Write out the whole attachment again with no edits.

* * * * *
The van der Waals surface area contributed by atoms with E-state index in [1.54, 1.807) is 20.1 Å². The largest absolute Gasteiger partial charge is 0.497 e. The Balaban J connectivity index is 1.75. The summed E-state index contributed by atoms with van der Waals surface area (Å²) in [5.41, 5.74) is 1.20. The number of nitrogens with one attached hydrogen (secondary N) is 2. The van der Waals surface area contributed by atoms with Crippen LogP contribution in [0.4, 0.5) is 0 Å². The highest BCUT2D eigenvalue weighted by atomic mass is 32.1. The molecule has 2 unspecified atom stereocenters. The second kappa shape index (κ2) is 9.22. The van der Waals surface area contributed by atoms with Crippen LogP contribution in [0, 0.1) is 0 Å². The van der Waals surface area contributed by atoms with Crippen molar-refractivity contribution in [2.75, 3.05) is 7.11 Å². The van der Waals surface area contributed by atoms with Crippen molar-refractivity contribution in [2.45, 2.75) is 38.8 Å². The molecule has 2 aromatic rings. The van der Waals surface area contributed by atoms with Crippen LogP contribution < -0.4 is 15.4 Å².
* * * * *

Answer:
The van der Waals surface area contributed by atoms with E-state index in [1.54, 1.807) is 20.1 Å². The largest absolute Gasteiger partial charge is 0.497 e. The Balaban J connectivity index is 1.75. The summed E-state index contributed by atoms with van der Waals surface area (Å²) in [5.41, 5.74) is 1.20. The number of nitrogens with one attached hydrogen (secondary N) is 2. The van der Waals surface area contributed by atoms with Crippen LogP contribution in [0.4, 0.5) is 0 Å². The highest BCUT2D eigenvalue weighted by atomic mass is 32.1. The molecule has 2 unspecified atom stereocenters. The second kappa shape index (κ2) is 9.22. The van der Waals surface area contributed by atoms with Crippen LogP contribution in [0, 0.1) is 0 Å². The van der Waals surface area contributed by atoms with Crippen molar-refractivity contribution in [2.75, 3.05) is 7.11 Å². The van der Waals surface area contributed by atoms with Crippen molar-refractivity contribution in [2.45, 2.75) is 38.8 Å². The molecule has 2 aromatic rings. The van der Waals surface area contributed by atoms with Crippen LogP contribution < -0.4 is 15.4 Å².